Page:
Saturday, September 6, 2014

Scott Nichols - Bicuspid Aortic Valve and Dissection

Scott Nichols with his son, Carson, on the golf course
Words do not come easily when trying to capture the essence of Scott Nichols. In the prime of his life at age 41, he was a husband to his wife Jennifer, father to his daughter and young sons, friend to many, a special education teacher, and a coach.

Scott coached a high school hockey team as well as being the goalie coach for the NAHL Port Huron Fighting Falcons. He had a lifelong love of sports and continued to play many himself - hockey three times a week, softball, and golf.

Yes, Scott was a very special man, known to so many in his community and state.

There was something else special about Scott. Something that no one, not even Scott himself, knew. He had been born with a bicuspid aortic valve.

A Snow Day in Michigan and Chest Pain
Even in Michigan, where those who live there are prepared for winter, some days the weather is just too severe, and schools are closed. These "snow days" are unexpected free time for students and teachers alike. On a snow day in late January, 2014, Scott Nichols made the most of this unexpected gift of time, packing it with activity. He played basketball with some of the other teachers, and then went on to coach two different hockey teams. Later that evening, he was out on the ice playing hockey himself when he felt the chest pain. 

No Prior Warning
There was no warning that this strong, active man had anything wrong until chest pain forced him off the ice and to the local emergency room. There his heart was checked, and a heart attack was ruled out. The next day his bicuspid aortic valve (BAV) was found. He continued to get worse. What was happening inside Scott? More testing found it. Like many with BAV, Scott's aorta above his BAV had been bulging dangerously (aneurysm). The weak, bulging tissue had torn (dissection). Scott was bleeding inside.

Life Flight to University of Michigan
Scott needed to reach a medical center equipped to perform emergency surgery on his aorta. He was flown to the University of Michigan in Ann Arbor. There, as his family waited, surgeons battled for 14 hours to save him, repairing the terrible injury inside him. But the damage was too great. It had been too long without blood flow to vital places inside him. On January 31st, Scott Nichols was declared brain dead.

Disbelief, Shock, Mourning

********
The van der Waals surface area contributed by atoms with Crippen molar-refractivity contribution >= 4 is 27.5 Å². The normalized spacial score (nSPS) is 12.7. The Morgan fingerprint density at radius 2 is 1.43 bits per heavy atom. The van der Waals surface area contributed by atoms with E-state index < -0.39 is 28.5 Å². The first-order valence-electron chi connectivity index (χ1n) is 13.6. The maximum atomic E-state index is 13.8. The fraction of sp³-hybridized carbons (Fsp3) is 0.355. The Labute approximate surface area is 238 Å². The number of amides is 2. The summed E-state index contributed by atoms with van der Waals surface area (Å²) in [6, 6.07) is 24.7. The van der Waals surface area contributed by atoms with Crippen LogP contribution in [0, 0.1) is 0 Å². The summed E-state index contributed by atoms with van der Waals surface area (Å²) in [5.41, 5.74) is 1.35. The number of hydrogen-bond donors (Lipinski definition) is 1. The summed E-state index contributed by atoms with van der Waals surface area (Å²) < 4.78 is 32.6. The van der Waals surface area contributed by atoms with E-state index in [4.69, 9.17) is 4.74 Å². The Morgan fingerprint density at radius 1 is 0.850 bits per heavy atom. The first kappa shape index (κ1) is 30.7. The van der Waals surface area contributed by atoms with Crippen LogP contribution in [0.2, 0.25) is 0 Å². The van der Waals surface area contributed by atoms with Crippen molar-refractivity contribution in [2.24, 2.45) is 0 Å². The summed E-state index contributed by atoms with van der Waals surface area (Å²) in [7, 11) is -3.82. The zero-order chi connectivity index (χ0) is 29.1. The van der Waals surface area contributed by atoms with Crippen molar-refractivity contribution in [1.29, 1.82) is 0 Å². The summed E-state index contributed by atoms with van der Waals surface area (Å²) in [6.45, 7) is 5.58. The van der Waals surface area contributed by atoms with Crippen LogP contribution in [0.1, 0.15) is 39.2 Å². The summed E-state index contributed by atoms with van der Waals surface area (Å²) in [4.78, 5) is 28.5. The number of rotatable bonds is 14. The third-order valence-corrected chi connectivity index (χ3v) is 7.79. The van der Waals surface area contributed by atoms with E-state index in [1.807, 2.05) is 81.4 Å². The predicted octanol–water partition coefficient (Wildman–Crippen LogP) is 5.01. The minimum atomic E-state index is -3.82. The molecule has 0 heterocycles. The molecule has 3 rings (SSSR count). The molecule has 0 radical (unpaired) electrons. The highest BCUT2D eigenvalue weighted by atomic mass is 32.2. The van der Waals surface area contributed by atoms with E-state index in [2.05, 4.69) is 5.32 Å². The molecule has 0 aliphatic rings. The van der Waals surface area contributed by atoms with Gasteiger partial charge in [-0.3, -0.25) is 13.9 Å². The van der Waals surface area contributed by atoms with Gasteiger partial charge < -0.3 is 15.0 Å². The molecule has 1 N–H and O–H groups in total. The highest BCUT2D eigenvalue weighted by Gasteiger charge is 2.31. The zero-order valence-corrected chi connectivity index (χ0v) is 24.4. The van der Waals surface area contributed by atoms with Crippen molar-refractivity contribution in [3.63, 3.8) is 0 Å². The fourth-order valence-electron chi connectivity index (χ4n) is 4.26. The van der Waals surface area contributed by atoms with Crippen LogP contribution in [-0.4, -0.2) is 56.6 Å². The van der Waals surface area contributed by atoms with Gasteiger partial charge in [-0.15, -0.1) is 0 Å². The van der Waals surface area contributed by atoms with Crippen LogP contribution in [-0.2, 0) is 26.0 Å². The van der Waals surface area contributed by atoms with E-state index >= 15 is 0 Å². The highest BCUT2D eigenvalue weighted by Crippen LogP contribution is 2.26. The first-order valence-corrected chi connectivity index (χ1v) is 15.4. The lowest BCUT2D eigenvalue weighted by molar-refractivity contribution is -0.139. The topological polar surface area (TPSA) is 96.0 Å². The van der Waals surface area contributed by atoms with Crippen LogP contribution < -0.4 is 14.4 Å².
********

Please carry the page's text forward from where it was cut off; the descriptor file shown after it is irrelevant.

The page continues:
Scott (in blue) at the golf course with friends

Scott's family, students, fellow teachers, and friends all descended into shock and deep mourning. This article from the The Voice, February 3, 2014, Scott Nichols Impact Felt, describes the anguish and tremendous sense of loss. As mentioned in the article, with hearts broken the Port Huron Hockey team decided they would play their game the next day in his honor. In the words of Coach Pionk, " ... people like Scott Nichols don't come around very often."

September is Chest Aneurysm and Dissection Awareness Month
The Bicuspid Aortic Foundation observes Chest Aneurysm and Dissection Awareness Month in September.  This same month is observed for brain aneurysms, which also occur in some individuals with BAV. This year, we are deeply grateful to Jennifer Nichols for bravely sharing what happened to her husband just a few brief months ago. She does so in the hope that it may save the lives of others. BAV is estimated to exist in 1 of every 50 people, predominantly in males. 

How many other athletic men in their prime
 are at risk from a bulging, weak aorta?

We do not know. 
We do know that finding a BAV is a red flag 
  • to look further 
  • to find the hidden danger 
  • and to have surgery before a life-threatening emergency.

We hope that through the tragedy of what happened to Scott, the life of someone reading this will be saved. Maybe someone strong and healthy like Scott. Someone who feels great, but gets his heart checked, and finds out he was born with a bicuspid aortic valve. 

In raising awareness
of the risk and the danger,
we  seek to create
a lifesaving
 climate of hope.
From all who volunteer
with the Bicuspid Aortic Foundation.

1 comment:

  1. It's a shame that so many like Scott Nichols and Andrew Kinney have died from this condition. Aortic Dissections are very serious but survivable if detected and treated quickly, Medical procedures must be changed to include routine tests to check for this condition, especially when a patient has had no history of heart trouble. We also need more research into the cause of these dissection to prevent it from happening and to treat those who end up with this condition.